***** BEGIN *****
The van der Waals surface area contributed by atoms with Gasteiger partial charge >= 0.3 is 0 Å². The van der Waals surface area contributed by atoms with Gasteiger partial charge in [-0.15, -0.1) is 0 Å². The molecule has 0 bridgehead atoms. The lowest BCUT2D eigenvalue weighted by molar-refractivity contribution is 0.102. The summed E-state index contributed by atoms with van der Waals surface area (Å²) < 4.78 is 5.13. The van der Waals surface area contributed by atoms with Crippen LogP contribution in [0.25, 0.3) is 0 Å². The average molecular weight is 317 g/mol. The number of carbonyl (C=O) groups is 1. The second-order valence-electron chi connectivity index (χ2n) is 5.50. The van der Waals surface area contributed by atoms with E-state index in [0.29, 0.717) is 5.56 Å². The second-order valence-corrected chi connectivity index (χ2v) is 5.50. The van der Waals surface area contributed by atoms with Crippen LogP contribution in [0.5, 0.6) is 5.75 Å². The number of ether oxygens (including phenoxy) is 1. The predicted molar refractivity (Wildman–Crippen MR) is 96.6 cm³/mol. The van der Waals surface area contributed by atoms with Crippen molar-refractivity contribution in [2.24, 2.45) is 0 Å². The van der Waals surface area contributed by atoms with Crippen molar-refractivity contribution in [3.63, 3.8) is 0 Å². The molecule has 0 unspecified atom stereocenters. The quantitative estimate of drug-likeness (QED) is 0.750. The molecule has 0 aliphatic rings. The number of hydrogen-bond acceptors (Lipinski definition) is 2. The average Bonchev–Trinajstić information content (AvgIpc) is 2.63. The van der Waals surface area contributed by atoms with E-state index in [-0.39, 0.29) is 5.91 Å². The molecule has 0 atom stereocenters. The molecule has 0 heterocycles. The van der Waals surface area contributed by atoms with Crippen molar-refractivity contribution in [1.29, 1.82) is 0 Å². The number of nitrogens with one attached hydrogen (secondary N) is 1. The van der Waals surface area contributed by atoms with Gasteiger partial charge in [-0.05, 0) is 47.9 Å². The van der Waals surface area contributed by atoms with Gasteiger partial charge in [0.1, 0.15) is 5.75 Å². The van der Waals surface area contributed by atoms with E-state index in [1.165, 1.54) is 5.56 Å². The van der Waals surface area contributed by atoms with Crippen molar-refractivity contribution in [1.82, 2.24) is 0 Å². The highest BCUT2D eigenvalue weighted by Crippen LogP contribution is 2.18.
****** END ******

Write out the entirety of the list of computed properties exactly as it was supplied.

The van der Waals surface area contributed by atoms with Gasteiger partial charge >= 0.3 is 0 Å². The van der Waals surface area contributed by atoms with Gasteiger partial charge in [-0.15, -0.1) is 0 Å². The molecule has 0 bridgehead atoms. The lowest BCUT2D eigenvalue weighted by molar-refractivity contribution is 0.102. The summed E-state index contributed by atoms with van der Waals surface area (Å²) < 4.78 is 5.13. The van der Waals surface area contributed by atoms with Crippen LogP contribution in [0.25, 0.3) is 0 Å². The average molecular weight is 317 g/mol. The number of carbonyl (C=O) groups is 1. The second-order valence-electron chi connectivity index (χ2n) is 5.50. The van der Waals surface area contributed by atoms with E-state index in [0.29, 0.717) is 5.56 Å². The second-order valence-corrected chi connectivity index (χ2v) is 5.50. The van der Waals surface area contributed by atoms with Crippen LogP contribution in [0.5, 0.6) is 5.75 Å². The number of ether oxygens (including phenoxy) is 1. The predicted molar refractivity (Wildman–Crippen MR) is 96.6 cm³/mol. The van der Waals surface area contributed by atoms with Crippen molar-refractivity contribution in [2.24, 2.45) is 0 Å². The van der Waals surface area contributed by atoms with Crippen molar-refractivity contribution in [3.63, 3.8) is 0 Å². The molecule has 0 unspecified atom stereocenters. The quantitative estimate of drug-likeness (QED) is 0.750. The molecule has 0 aliphatic rings. The number of hydrogen-bond acceptors (Lipinski definition) is 2. The average Bonchev–Trinajstić information content (AvgIpc) is 2.63. The van der Waals surface area contributed by atoms with E-state index in [-0.39, 0.29) is 5.91 Å². The molecule has 0 atom stereocenters. The molecule has 0 heterocycles. The van der Waals surface area contributed by atoms with Crippen molar-refractivity contribution in [1.29, 1.82) is 0 Å². The number of nitrogens with one attached hydrogen (secondary N) is 1. The van der Waals surface area contributed by atoms with Gasteiger partial charge in [-0.05, 0) is 47.9 Å². The van der Waals surface area contributed by atoms with Gasteiger partial charge in [0.1, 0.15) is 5.75 Å². The van der Waals surface area contributed by atoms with E-state index in [1.165, 1.54) is 5.56 Å². The van der Waals surface area contributed by atoms with Crippen molar-refractivity contribution in [1.82, 2.24) is 0 Å². The highest BCUT2D eigenvalue weighted by Crippen LogP contribution is 2.18.